I need help with a line by line analysis of the poem, "Love Poem for My Country" by Sandile Dikeni. Can you help me understand this poem?I need more information in understanding this poem. I...
I need help with a line by line analysis of the poem, "Love Poem for My Country" by Sandile Dikeni. Can you help me understand this poem?
I need more information in understanding this poem. I really dont understand it. I also need help in identifying the figures of speech, if there are any. Thans
The refrain, "My Country," at the beginning of each stanza emphasizes the national ethos of the poem. These are substantiated by attributes of love, peace, joy, health and wealth, and, finally unity.
Thus far, summarized like this, there is hardly anything remarkable about the poem.
But when you notice HOW these characteristics are described, that's where the poetic merits come in. Love is associated with the valleys and ancient rivers flowing the full circle of life; peace is spoken for by the SILENT and open grassland (veld). The juxtaposition of "spoken" and "silent" itself is intriguing. Nature is praised, even the traditionally ugly reptiles "carress" the surface, "glittering" with elegant motion."Health is equated with the sea, life giver to myriads of animals; and fish are described as "jewels. Finally, unity; probably the most important aspect of this patriotic poem. Whereas love, peace and joy are expressed by the plant and animal world of South Africa, unity is expressed by "millions in their passion...hands joined together, hope in their eyes."
Poetry, like the rest of literature, is essentially self-referential; i.e., while it has a message, like this poem is a clarion call for hope, peace and unity for South Africa, IT IS THE WAY IT EXPRESSES THESE FEELINGS which are most important for us the readers. Think about it: many people can and do love their country. But can they express their love in a way that draws our attention to it? If they can -- as this poet obviously does -- they are poets. The rest of are just patriots.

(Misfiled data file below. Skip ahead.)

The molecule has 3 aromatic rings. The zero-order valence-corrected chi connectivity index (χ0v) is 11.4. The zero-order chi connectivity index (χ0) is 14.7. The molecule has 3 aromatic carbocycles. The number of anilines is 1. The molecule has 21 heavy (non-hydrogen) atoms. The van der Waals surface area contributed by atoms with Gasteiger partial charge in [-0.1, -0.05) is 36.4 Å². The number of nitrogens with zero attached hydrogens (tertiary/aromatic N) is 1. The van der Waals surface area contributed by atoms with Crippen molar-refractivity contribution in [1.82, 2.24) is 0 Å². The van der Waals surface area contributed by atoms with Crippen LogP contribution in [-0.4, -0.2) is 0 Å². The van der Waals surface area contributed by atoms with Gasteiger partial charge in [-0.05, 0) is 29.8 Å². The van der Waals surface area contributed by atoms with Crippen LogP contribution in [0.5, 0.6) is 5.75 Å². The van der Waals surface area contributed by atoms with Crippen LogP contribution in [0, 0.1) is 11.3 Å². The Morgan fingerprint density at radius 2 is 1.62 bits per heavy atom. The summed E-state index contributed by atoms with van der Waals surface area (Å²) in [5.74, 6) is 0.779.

The main figure of speech in this poem is metaphors: because it makes valleys SPEAK love; velds declare peace SILENTLY; fish are jewels deep under the earth. Notice also that jewel fish are cleverly juxtaposed by the GOLDEN voice of the miners -- another metaphor.
Why do poets use metaphors? The easy answer is to make the poem attractive to others, to say it in such a way that is unique. A more complex answer lies in the way languages work in human thought formation. Metaphors, a famous linguist recently said, is of the flesh. Our ability to join disparate things together to create metaphors -- valleys speaking, silently declaring, the mountains talking, golden voices -- all lie latent in our desire to be effective when we speak. It is the human ego. When we speak with other people we use metaphors: Dikeni's poem goes OVER MY HEAD would be a good example. But when we write, especially when we are a Dikeni, we employ these types of poetic technique consciously, strategically so that people read our poetry and appreciate it.
The poem is a hymn of love for the nation of South Africa. It extols the virtue of pride in one's own nation. The first stanza addresses the notion of how Dikeni feels that his nation represents one of love. The adorning imagery in this stanza supports this as the speaker suggests that the feeling of love emanates through "rivers" and "hills" in his nation. The second stanza addresses the domestic tranquility and peace to which his nation strives. This is enhanced with how Dikeni describes the shared belief of peace that even "reptiles" caress its surface with "their glittering" and "elegant" dances which reflect "pride." The third stanza talks about how the joyous nature of the nation, which is highlighted with animals such as baboons who are able to scale boulders and cliffs with a motivating sense of majesty. The fourth stanza deals with the vivacious and lively condition of a nation, complete with "the blue of the sea" and the "jewels of fish." This helps to fulfill the vision of a wealthy and healthy spirit that underlies a successful nation. This praise of health is sung by all citizens, even a miner, who toils "under the bowels of the soil." The closing stanza preaches the idea of unity of a nation immersed in a collective sense of consciousness and belief over a million strong. The last line confirms this sense of hope and promise, as it closes with a future call to celebration.